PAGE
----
Sheffield Parish Church

Sheffield Parish Church. Source: The Graphic 10 (28 November 1874): 520. Click on image to enlarge it.

“The Parish Church of which we give a view, is by far the most ancient and interesting structure in the town. It is supposed to have been founded in the reign of Henry I. by the first of the De Lovetots, Originally dedicated to the Holy Trinity, it was styled in 1556, “St. Peters and St. Paul's," but is now called after the former of these Apostles. The building is rectangular in shape, with a crocketed tower and spire near the centre. It can accommodate 2,200 persons. There are a north and south aisle, the nave being divided into five bays, with stone pillars and arches. The alterations effected on the interior in 1856 have greatly improved its appearance... It possesses a number of beautiful stained glass windows. Inside, the church measures 138 by 66 feet, while outside its length is 150 feet and its width 75 feet. Nothing remains of the original fabric except the massive pillars that support the tower. Two of the monuments are by Chantrey, the bust of the then Vicar (the Rev. James Wilkinson) being the first executed by the great sculptor.” (522-23).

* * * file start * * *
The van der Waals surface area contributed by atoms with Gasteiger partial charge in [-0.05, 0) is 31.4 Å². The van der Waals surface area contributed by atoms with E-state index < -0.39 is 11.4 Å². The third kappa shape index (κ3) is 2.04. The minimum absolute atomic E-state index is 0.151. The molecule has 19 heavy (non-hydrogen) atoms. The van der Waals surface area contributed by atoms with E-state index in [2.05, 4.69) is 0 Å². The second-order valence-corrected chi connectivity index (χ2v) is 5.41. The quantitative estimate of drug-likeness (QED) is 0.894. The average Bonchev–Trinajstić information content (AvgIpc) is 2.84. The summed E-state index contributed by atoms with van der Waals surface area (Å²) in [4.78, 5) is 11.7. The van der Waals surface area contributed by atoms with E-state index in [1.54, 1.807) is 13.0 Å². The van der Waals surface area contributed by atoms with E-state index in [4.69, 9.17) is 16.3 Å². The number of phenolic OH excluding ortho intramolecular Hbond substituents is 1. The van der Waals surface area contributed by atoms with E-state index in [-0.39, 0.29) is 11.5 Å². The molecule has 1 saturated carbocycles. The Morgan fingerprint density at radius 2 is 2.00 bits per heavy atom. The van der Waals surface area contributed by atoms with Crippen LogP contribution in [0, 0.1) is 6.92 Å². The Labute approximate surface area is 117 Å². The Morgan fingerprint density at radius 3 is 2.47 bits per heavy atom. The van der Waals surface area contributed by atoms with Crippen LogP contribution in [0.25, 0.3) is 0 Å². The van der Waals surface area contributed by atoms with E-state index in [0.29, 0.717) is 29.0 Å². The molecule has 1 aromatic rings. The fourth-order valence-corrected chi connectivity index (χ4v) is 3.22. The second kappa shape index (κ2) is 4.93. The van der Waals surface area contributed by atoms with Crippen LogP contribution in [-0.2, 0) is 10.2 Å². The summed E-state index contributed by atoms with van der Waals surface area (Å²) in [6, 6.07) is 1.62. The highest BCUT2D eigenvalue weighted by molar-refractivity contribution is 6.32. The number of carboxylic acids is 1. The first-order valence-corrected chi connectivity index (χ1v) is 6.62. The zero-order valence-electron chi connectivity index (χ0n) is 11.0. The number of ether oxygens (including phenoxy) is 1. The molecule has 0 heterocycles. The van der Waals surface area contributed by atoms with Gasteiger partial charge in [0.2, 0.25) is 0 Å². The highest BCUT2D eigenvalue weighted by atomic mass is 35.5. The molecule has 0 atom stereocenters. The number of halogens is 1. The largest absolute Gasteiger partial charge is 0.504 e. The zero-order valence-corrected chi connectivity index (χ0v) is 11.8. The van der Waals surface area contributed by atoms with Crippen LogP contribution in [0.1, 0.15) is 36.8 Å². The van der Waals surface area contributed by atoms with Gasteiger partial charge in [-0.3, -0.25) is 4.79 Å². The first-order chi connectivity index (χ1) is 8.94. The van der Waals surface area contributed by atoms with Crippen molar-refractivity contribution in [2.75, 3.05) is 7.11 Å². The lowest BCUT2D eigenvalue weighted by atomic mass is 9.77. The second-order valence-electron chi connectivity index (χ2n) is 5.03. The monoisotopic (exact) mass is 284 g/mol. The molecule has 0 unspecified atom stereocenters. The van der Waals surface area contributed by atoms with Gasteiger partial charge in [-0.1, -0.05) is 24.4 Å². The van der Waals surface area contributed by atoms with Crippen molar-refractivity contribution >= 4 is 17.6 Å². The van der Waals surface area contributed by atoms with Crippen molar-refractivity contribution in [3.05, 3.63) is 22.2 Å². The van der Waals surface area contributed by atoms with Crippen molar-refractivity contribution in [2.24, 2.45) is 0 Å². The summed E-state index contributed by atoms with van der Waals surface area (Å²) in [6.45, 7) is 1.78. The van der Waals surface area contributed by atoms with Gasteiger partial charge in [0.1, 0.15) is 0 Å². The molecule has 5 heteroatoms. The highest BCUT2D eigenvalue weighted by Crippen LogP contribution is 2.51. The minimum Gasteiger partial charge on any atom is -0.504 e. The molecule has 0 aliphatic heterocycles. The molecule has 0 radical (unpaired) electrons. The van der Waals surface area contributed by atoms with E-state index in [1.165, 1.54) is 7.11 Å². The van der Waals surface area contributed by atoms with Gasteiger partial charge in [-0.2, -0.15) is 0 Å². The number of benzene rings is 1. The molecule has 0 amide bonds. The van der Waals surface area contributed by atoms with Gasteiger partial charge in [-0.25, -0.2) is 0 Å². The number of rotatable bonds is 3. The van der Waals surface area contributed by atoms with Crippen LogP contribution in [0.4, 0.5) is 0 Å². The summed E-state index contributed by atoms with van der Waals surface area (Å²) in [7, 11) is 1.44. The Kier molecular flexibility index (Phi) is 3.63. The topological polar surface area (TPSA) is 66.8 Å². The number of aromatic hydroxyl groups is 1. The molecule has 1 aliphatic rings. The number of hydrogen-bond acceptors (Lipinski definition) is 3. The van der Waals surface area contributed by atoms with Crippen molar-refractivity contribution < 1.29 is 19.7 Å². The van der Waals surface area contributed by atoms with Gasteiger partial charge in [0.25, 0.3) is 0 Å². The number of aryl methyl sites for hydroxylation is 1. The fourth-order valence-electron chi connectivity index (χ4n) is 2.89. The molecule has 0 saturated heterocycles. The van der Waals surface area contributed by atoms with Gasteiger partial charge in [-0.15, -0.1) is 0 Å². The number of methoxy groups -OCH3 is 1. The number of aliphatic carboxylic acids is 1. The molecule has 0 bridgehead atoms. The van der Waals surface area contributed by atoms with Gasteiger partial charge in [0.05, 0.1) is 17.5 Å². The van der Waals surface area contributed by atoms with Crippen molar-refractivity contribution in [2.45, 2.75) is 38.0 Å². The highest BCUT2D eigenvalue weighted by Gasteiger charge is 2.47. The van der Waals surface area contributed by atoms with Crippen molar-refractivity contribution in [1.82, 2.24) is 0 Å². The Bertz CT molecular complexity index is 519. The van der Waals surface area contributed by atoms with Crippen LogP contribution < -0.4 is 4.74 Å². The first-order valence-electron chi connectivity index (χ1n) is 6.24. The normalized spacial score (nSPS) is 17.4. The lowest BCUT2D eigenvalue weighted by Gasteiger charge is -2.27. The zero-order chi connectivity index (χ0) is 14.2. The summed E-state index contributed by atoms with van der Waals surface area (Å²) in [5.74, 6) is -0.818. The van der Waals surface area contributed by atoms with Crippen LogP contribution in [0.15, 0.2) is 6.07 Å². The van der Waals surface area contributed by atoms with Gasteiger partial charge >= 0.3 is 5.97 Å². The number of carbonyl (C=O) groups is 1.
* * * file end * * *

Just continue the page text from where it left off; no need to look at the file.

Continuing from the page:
Related Material on Pre-Victorian Buildings in or around Sheffield

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“Buildings and Industries of Sheffield.” The Graphic 10 (28 November 1874): 520-22. Hathi Trust online version of a copy in the New York Public Library. Web. 2 July 2021

Last modified 2 July 2021